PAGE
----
Monday, December 15, 2014
Martin Luther once said, "Beautiful music is the art of the prophets that can calm the agitations of the soul; it is one of the most magnificent and delightful presents God has given us. "
Particularly during these days of Advent, the sounds and strains of lovely orchestrations envelop us. Whether we're grocery shopping at our favorite Kroger, standing in line at Bath & Body Works for their "best sale of the year", taxiing some member(s) of our family to the final game of the season, or preparing the sixth batch of snickerdoodles in our kitchen, the music follows us. Admittedly, I get weary of hearing "Have Yourself A Merry Little Christmas" sung by some of the most random singers out there--Nat King Cole is rolling over in his grave. However, it is the tinkling of the bells, the regal tones of the pipe organ, or the melodious strings bringing us music that invigorates our hearts--or just simply makes us smile. The rich language of age-old carols reminds us of the meaning of this season of Anticipation.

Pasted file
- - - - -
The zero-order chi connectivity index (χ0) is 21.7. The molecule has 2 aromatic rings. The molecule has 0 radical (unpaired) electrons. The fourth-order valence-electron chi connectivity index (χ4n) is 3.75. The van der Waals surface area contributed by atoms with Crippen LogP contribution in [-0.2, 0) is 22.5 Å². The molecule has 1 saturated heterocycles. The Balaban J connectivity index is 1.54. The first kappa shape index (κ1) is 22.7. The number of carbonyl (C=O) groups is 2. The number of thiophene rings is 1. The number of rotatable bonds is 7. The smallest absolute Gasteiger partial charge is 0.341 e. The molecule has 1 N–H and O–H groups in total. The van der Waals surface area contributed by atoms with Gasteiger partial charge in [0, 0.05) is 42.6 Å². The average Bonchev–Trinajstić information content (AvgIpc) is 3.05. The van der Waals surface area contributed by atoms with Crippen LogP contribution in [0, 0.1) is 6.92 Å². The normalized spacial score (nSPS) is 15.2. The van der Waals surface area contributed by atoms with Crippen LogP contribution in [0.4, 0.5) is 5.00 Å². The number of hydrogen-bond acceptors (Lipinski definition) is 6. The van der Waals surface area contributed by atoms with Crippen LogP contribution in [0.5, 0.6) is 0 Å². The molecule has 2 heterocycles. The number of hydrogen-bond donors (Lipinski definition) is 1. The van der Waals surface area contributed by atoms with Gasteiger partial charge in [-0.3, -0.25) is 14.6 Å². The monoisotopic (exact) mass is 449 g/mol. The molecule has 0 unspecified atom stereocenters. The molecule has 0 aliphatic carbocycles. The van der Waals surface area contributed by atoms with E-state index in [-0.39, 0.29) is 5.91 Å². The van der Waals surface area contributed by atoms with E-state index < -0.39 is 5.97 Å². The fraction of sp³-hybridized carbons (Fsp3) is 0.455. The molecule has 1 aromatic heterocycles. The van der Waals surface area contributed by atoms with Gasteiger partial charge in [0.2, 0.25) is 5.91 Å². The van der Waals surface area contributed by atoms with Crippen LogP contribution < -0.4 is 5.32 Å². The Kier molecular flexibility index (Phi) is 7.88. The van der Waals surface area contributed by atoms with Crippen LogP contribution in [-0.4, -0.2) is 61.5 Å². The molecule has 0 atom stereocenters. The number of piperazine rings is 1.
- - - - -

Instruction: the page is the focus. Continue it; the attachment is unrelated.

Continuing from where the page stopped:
After a recent Christmas cantata, masterfully presented at our local church, my Ninja described choral music to me in this way.
"This music is like an onion. It has many layers (parts), it's sweet (he likes Vidalia), and it makes your eyes water (having observed his mama get teary-eyed during several pieces)".
It is important to note here that he is a lover of onions. Thus, the comparison is a very high compliment.
Lest you think I am getting too big for my yoga pants, I must give a proper nod to the crooners--and the standards that made them famous. I will openly confess that hearing Bing Crosby sing "Silver Bells" makes me happy. Throw in some Harry, Frank, Julie, and Ella on that playlist, and life is sweet. And, having recently learned of the story behind "I Heard the Bells on Christmas Day", one of my Nana's favorite Christmas songs comes all the more to life.
I think Martin Luther was onto something.